/cc @johnbender @mitchellh (suggests from vagrant perspective?)
This is due to the way that the VirtualBox shared folder system is implemented. It doesn't properly trigger filesystem notification events on the guest if it is touched from the host (and vice versa as well).
I don't think this is a bug with this project or Vagrant. However, listen may be able to watch file system properties (file mtime and such) and see the differences.
Listen has a polling adapter which does not depend on filesystem notifications. Could you try it and see if it helps? (To use it you have to enable the :force_polling option. See the readme for more info)
I just come back from vacation, this is still an issue?
I'm also having this same issue. Polling works fine for me (Lion as the host, Ubuntu 12.04 as vagrant) but I'd rather not eat up my processor time unnecessarily.
To understand this better: is this a problem outside of listen, or is it something which can be fixed in listen? I note elsewhere that Watchr appears to work in this scenario (I've yet to try it myself) and judging by their implementation they keep track of the a/m/ctime: https://github.com/mynyml/watchr/blob/master/lib/watchr/event_handlers/unix.rb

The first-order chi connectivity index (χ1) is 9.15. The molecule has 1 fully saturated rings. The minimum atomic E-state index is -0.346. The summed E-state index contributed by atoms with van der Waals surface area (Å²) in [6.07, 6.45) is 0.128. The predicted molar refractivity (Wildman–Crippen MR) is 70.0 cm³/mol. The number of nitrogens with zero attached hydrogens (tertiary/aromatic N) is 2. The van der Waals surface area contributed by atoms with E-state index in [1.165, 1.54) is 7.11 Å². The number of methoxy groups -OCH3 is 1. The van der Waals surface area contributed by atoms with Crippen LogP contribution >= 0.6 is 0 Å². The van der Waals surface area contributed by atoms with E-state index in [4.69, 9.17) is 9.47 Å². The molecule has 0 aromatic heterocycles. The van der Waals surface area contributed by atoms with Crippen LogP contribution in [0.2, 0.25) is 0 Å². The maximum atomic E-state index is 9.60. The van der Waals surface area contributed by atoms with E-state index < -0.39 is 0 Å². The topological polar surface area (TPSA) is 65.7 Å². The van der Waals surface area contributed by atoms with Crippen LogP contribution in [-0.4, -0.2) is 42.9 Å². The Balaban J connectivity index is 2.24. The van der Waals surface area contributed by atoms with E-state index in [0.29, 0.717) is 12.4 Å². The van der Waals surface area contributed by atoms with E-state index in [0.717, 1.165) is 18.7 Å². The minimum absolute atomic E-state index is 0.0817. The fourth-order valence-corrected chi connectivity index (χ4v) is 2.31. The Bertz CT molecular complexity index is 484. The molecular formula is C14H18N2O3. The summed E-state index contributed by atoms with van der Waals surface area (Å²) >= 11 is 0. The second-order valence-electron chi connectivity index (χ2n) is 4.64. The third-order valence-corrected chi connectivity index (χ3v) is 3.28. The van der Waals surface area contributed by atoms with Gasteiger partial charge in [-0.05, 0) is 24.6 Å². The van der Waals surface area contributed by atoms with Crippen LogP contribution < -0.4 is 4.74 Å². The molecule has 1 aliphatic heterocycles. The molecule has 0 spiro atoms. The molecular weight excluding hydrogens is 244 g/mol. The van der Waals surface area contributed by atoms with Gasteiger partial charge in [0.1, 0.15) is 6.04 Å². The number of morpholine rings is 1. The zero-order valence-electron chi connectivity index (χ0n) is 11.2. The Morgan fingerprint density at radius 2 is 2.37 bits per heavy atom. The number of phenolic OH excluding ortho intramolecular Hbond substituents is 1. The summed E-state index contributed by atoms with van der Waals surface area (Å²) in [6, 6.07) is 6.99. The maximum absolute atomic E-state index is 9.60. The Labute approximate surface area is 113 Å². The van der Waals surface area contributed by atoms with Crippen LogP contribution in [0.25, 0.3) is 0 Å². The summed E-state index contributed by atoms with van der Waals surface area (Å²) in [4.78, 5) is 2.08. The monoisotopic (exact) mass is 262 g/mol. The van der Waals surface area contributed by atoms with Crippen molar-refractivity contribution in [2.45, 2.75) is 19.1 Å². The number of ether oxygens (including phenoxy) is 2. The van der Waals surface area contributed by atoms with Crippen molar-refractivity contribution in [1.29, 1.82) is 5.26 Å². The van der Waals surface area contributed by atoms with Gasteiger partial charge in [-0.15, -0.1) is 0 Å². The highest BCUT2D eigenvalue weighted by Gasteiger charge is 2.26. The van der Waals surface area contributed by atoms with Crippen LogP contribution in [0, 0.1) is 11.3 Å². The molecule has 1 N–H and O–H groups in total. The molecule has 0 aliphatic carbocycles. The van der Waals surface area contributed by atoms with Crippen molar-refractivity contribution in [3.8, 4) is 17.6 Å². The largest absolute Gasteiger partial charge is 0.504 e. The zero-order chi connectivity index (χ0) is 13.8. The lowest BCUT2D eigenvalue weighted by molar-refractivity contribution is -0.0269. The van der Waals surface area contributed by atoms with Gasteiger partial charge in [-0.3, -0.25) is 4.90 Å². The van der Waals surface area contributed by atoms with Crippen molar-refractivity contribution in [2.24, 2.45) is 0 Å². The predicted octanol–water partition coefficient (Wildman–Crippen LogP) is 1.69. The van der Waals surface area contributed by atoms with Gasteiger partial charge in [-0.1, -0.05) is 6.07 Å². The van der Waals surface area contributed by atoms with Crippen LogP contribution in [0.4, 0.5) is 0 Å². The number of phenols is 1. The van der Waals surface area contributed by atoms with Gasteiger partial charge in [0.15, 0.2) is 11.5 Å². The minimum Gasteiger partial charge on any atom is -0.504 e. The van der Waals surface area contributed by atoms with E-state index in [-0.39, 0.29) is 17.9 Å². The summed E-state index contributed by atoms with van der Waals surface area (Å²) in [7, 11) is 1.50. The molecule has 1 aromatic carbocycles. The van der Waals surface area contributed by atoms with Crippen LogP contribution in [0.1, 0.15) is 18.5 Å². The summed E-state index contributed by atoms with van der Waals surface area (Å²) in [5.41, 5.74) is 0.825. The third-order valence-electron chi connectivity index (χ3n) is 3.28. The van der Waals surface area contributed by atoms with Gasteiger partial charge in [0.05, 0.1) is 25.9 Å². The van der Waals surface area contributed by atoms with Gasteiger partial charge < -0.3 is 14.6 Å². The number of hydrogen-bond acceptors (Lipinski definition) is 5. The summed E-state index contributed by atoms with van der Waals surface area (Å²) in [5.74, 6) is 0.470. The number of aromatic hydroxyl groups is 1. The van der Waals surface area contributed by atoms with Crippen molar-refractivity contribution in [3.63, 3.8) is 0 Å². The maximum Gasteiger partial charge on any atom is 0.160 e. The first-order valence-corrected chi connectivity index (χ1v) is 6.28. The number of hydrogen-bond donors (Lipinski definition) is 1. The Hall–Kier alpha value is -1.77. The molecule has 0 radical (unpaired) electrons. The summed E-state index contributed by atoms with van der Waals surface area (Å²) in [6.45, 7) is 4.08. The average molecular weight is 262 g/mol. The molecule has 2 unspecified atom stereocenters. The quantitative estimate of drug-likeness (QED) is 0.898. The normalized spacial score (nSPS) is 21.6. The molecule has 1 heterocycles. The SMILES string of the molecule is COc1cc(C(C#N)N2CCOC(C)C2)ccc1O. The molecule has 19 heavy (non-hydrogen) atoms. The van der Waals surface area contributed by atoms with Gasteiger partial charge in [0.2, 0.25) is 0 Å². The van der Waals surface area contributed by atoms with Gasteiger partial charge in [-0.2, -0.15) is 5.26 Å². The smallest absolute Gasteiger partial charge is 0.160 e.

@ideasasylum Watchr use a different (evented) approach than Listen (that have some caveat, like not detecting new files). So if VirtualBox shared folder doesn't trigger filesystem notification events I think polling is the only option here. Sorry.
@thibaudgg ah, thanks for the explanation. If it was something that could be fixed I'd have had a go myself but polling seems like the best approach for the moment